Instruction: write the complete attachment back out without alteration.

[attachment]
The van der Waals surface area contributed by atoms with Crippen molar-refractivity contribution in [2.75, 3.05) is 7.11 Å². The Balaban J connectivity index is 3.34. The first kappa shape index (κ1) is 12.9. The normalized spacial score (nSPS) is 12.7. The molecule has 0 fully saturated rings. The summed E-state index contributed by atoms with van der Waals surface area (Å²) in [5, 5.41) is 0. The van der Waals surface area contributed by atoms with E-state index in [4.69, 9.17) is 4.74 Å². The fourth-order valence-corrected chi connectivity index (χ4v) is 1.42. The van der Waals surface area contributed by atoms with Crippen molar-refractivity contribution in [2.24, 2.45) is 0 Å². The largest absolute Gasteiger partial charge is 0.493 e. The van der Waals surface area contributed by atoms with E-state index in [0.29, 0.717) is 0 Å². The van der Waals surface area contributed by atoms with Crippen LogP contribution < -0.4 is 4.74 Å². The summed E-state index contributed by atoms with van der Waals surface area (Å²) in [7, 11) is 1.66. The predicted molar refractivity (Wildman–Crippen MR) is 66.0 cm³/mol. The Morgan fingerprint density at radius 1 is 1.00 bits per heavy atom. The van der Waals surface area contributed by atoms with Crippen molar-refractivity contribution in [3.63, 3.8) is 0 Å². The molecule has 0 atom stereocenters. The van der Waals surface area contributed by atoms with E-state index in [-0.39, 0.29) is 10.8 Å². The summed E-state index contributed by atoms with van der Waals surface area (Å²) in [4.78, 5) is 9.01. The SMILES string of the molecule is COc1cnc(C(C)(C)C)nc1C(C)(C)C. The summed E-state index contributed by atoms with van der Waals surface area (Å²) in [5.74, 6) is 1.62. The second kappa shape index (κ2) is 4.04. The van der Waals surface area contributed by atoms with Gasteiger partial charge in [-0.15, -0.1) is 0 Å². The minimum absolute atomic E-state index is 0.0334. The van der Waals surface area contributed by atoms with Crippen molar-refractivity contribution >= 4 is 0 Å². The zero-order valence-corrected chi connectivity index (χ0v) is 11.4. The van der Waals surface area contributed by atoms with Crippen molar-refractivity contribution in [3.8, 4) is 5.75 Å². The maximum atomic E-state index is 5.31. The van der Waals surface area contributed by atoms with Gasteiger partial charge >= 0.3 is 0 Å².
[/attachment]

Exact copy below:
The van der Waals surface area contributed by atoms with Crippen molar-refractivity contribution in [2.75, 3.05) is 7.11 Å². The Balaban J connectivity index is 3.34. The first kappa shape index (κ1) is 12.9. The normalized spacial score (nSPS) is 12.7. The molecule has 0 fully saturated rings. The summed E-state index contributed by atoms with van der Waals surface area (Å²) in [5, 5.41) is 0. The van der Waals surface area contributed by atoms with E-state index in [4.69, 9.17) is 4.74 Å². The fourth-order valence-corrected chi connectivity index (χ4v) is 1.42. The van der Waals surface area contributed by atoms with Crippen molar-refractivity contribution in [2.24, 2.45) is 0 Å². The largest absolute Gasteiger partial charge is 0.493 e. The van der Waals surface area contributed by atoms with E-state index in [0.29, 0.717) is 0 Å². The van der Waals surface area contributed by atoms with Crippen LogP contribution < -0.4 is 4.74 Å². The summed E-state index contributed by atoms with van der Waals surface area (Å²) in [7, 11) is 1.66. The predicted molar refractivity (Wildman–Crippen MR) is 66.0 cm³/mol. The Morgan fingerprint density at radius 1 is 1.00 bits per heavy atom. The van der Waals surface area contributed by atoms with Crippen molar-refractivity contribution in [3.63, 3.8) is 0 Å². The molecule has 0 atom stereocenters. The van der Waals surface area contributed by atoms with E-state index in [-0.39, 0.29) is 10.8 Å². The summed E-state index contributed by atoms with van der Waals surface area (Å²) in [4.78, 5) is 9.01. The SMILES string of the molecule is COc1cnc(C(C)(C)C)nc1C(C)(C)C. The summed E-state index contributed by atoms with van der Waals surface area (Å²) in [5.74, 6) is 1.62. The second kappa shape index (κ2) is 4.04. The van der Waals surface area contributed by atoms with Gasteiger partial charge in [-0.15, -0.1) is 0 Å². The minimum absolute atomic E-state index is 0.0334. The van der Waals surface area contributed by atoms with Crippen molar-refractivity contribution >= 4 is 0 Å². The zero-order valence-corrected chi connectivity index (χ0v) is 11.4. The van der Waals surface area contributed by atoms with Crippen molar-refractivity contribution in [3.8, 4) is 5.75 Å². The maximum atomic E-state index is 5.31. The van der Waals surface area contributed by atoms with Gasteiger partial charge >= 0.3 is 0 Å².